Navigating copyright can be a challenge, even for information professionals. There are complex copyright laws, nebulous concepts like “fair use” and “transformative use,” and alternative approaches to copyright such as Creative Commons licensing and the GNU General Public License. This resource is intended to provide a basic orientation to important copyright concepts and useful links to further information for faculty who are creating or curating materials for use in their teaching; it should not be taken as legal advice.
In the United States, copyright is granted to originally authored works as soon as they are set into their complete, fixed form. A wide spectrum of works are copyrightable, including texts, images, music, and video. Facts and ideas are not copyrightable, though their expression may be (that is, a text describing facts or ideas may be a copyrightable work; this is how you can copyright a history or science textbook that contains basic facts and/or concepts). Processes and symbols are not copyrightable, though the former (such as a manufacturing process) may be covered under patent and the latter (such as a logo) under trademark law.
It should be noted that the copyright law that applies to a particular use is determined by where that use takes place. This means if you teach a course with the same materials in Paris, Texas and Paris, France you will be working under different copyright laws in each situation. (Don’t worry about this too much, international treaties and agreements have resulted in a network of similar, though not identical, copyright laws globally. For example, as of 2020, the 179 signatory countries to the Berne Convention agree to grant exclusive copyright to the rights holder for a minimum of the author’s lifetime, plus 50 years.)
The rights granted by copyright do vary some from country to country, but in general, they include the right to reproduce a work (that’s the “copy” part), to distribute or present it to the public, and to alter it (for example, to abridge, translate, or adapt it). Essentially, modern copyright law treats everyone except the rights-holder(s) as the consumers of a fixed product.
There are what are known as “limitations and exceptions to copyright.” To academics, the most familiar form of this is known as Fair Use. Though you may have heard that “any academic use is Fair Use” or “as long as you don’t copy more than 10% of a work it is Fair Use,” neither of these is accurate. Unfortunately, Fair Use is not a fixed legal principle but a combination of four factors that are weighed in each case. According to 17 USC 107, “the factors to be considered shall include—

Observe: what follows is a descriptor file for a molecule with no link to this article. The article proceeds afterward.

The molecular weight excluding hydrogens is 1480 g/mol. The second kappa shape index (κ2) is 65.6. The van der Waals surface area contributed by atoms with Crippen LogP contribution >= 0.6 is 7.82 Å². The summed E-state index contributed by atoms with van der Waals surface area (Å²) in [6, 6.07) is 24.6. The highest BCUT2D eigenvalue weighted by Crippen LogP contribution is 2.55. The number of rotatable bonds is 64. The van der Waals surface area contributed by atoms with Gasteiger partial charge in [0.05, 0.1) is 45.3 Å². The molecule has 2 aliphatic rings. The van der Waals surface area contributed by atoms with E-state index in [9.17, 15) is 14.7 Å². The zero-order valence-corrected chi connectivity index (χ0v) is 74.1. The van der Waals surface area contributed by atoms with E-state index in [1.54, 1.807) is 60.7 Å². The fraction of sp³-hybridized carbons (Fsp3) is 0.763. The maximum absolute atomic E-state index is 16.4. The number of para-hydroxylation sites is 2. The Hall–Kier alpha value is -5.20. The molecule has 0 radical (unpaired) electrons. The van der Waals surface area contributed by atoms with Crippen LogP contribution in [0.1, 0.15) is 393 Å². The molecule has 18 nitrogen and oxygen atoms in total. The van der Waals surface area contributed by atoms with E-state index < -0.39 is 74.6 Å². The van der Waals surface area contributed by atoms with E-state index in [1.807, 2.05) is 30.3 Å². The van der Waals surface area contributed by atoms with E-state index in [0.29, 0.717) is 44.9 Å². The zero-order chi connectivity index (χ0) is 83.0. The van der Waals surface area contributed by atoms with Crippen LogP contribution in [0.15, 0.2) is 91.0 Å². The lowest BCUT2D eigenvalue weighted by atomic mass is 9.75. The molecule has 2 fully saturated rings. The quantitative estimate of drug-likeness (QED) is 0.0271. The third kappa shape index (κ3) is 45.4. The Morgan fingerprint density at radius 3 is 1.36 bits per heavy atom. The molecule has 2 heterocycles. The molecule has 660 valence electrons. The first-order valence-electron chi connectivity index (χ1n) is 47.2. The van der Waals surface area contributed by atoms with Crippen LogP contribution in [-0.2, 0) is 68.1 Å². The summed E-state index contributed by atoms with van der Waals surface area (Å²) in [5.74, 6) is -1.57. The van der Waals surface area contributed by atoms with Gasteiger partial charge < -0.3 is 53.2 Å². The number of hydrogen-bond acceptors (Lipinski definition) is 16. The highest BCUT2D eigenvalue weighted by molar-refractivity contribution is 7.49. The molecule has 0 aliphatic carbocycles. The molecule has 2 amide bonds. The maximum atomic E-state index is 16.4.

- the purpose and character of the use, including whether such use is of a commercial nature or is for nonprofit educational purposes;
- the nature of the copyrighted work;
- the amount and substantiality of the portion used in relation to the copyrighted work as a whole; and
- the effect of the use upon the potential market for or value of the copyrighted work.”
This looks complex—and it can be. What you need to know is that Fair Use is determined for each use of each object, and hinges on “the potential market for or value of the copyrighted work.” If you want to use copyrighted materials in your course under the Fair Use exception you will need to consider how much of the work you intend to use (the smaller the portion, the more likely it will pass muster), how substantial it is (is this small portion the only reason anyone buys this work?), and the number of students impacted (a class of 5 and a class of 105 would likely be determined differently). For more specific guidance, feel free to reach out to a Baruch librarian.
Creative Commons Licenses
Creative Commons licenses allow creators both to license their work openly and to access works that can be used outside of regular copyright restrictions. The infographic below gives a basic overview, and further information can be found on the Creative Commons website.
There’s a lot more to know about copyright and Creative Commons. For some resources to start learning more, check out the copyright guide from Baruch’s Newman Library, the website of the U.S. Copyright Office, or contact the Center for Teaching and Learning.